On Shoulders of Giants

When I should have been doing something else, I spent last evening reading Keith Devlin's book and the exchange of letter between Blaise Pascal and Pierre De Fermat.
In a series of letters Pascal and Fermat developed the theory of probability, or more accurately a priori or objective probability.

The problem that concerns the letter is the Problem of Points which Fermat solved rather easily using his more elegant and shorter 'method of combinations', and which Pascal solved correctly, but without the intuition, using his more complicated recursive formula.

Two things were striking - people had been gambling for centuries before anyone took the challenge in the early 17th century to find a mathematical method to predict the odds.

Also, what took the greatest minds in Europe a better part of a century to solve, took me only about few minutes to solve the 'Problem of Points'. Upon reading Pascal's source of confusion, I realized how simple it is to apply a method, but how very subtle it is the really understand the problem. We truly stand on the shoulders of giants.

The Unfinished Game: Pascal, Fermat, and the Seventeenth-Century Letter that Made the World Modern

5 comments:

Adi said...

For an interesting perspective on why no one before the 17th century tried to predict the odds, read "Against the Gods: The remakrable story of risk" by Peter Bernstein.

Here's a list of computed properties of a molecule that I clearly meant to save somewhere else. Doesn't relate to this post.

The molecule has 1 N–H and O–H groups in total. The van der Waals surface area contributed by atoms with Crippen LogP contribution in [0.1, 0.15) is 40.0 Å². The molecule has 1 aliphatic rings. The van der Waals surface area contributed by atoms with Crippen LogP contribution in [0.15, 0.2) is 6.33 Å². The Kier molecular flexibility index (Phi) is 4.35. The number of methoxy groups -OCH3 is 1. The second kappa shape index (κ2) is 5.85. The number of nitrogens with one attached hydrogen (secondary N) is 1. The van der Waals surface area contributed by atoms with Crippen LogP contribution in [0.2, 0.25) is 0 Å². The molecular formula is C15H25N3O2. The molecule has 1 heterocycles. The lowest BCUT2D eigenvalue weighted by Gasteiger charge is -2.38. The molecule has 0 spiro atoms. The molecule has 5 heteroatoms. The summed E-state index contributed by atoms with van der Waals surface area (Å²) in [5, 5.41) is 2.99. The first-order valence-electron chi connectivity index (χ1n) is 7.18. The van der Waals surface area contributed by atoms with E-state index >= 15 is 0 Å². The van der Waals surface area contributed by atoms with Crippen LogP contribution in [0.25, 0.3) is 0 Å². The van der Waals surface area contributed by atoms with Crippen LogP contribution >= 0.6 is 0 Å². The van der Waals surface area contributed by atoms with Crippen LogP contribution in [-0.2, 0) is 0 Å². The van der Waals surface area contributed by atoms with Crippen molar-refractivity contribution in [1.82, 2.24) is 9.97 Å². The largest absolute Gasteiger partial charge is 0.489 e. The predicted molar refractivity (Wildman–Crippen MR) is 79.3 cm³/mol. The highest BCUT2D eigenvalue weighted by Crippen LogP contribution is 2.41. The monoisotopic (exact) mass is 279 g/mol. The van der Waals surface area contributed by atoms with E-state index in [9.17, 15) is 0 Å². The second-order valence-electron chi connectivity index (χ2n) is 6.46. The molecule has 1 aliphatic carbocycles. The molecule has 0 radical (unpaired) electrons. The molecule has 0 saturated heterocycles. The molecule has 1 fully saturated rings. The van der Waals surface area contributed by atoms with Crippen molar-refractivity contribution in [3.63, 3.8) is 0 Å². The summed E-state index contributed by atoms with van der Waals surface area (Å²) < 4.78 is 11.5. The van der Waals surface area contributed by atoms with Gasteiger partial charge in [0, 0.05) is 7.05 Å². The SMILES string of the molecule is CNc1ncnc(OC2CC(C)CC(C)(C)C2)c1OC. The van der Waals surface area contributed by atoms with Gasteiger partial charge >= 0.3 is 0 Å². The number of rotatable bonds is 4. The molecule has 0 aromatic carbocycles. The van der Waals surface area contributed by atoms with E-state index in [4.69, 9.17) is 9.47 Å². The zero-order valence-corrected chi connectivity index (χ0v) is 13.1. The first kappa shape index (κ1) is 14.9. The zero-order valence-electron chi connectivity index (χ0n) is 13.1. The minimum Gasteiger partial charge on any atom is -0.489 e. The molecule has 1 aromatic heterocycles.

In the middle ages, everyone was busy fighting. Before that, to the ancient greeks, the very idea of predicting odds was blasphemous. After all, god decided the outcome of random events.

Hirak said...

Will check that one out. This book also mentions that predicting the future was considered the work of gods and not something that human minds would ever be able to figure out. But, tacitly everyone who gambles is predicting the future, or at least believing that the gods are on their side.

nepali said...

gaints and timid do they watch? i doubt. but sometime timid may win. you can find in this clip. http://www.youtube.com/watch?v=NVBQikG3GoA
interesting, isnt it?

Ashutosh said...

Quite true! I had heard of Devlin's book and now should check it out. I would also second the Bernstein book quoted above (my father recommended it to me) and should also note that the "Cartoon Guide to Statistics" which has a chapter on Fermat, Pascal and conditional probability is marvelous.

Hirak said...

Yeah, I have read the Cartoon Guide. It's excellent!